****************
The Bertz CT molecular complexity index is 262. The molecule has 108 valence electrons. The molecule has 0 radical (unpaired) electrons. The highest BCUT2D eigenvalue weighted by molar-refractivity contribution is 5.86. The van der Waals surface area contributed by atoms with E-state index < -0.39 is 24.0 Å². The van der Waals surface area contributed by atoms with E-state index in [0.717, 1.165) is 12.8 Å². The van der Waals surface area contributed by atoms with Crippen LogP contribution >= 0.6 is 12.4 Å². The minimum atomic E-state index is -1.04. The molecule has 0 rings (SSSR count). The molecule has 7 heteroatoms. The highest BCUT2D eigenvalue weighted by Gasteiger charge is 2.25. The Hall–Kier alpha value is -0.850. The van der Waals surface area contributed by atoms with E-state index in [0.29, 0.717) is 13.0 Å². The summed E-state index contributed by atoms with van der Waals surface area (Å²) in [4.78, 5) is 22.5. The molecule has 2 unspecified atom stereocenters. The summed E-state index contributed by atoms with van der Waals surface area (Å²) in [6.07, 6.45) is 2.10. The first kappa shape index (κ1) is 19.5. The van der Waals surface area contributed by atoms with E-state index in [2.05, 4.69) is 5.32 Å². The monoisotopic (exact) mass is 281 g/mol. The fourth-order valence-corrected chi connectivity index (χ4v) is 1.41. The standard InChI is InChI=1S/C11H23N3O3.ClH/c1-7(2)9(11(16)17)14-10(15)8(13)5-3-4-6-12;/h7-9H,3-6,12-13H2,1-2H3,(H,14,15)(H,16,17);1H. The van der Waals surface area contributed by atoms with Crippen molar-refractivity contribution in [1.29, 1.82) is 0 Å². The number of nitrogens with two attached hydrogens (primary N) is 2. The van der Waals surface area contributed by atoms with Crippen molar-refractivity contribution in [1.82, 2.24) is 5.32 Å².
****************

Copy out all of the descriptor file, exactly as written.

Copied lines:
The Bertz CT molecular complexity index is 262. The molecule has 108 valence electrons. The molecule has 0 radical (unpaired) electrons. The highest BCUT2D eigenvalue weighted by molar-refractivity contribution is 5.86. The van der Waals surface area contributed by atoms with E-state index < -0.39 is 24.0 Å². The van der Waals surface area contributed by atoms with E-state index in [0.717, 1.165) is 12.8 Å². The van der Waals surface area contributed by atoms with Crippen LogP contribution >= 0.6 is 12.4 Å². The minimum atomic E-state index is -1.04. The molecule has 0 rings (SSSR count). The molecule has 7 heteroatoms. The highest BCUT2D eigenvalue weighted by Gasteiger charge is 2.25. The Hall–Kier alpha value is -0.850. The van der Waals surface area contributed by atoms with E-state index in [0.29, 0.717) is 13.0 Å². The summed E-state index contributed by atoms with van der Waals surface area (Å²) in [4.78, 5) is 22.5. The molecule has 2 unspecified atom stereocenters. The summed E-state index contributed by atoms with van der Waals surface area (Å²) in [6.07, 6.45) is 2.10. The first kappa shape index (κ1) is 19.5. The van der Waals surface area contributed by atoms with E-state index in [2.05, 4.69) is 5.32 Å². The monoisotopic (exact) mass is 281 g/mol. The fourth-order valence-corrected chi connectivity index (χ4v) is 1.41. The standard InChI is InChI=1S/C11H23N3O3.ClH/c1-7(2)9(11(16)17)14-10(15)8(13)5-3-4-6-12;/h7-9H,3-6,12-13H2,1-2H3,(H,14,15)(H,16,17);1H. The van der Waals surface area contributed by atoms with Crippen molar-refractivity contribution in [1.29, 1.82) is 0 Å². The number of nitrogens with two attached hydrogens (primary N) is 2. The van der Waals surface area contributed by atoms with Crippen molar-refractivity contribution in [1.82, 2.24) is 5.32 Å².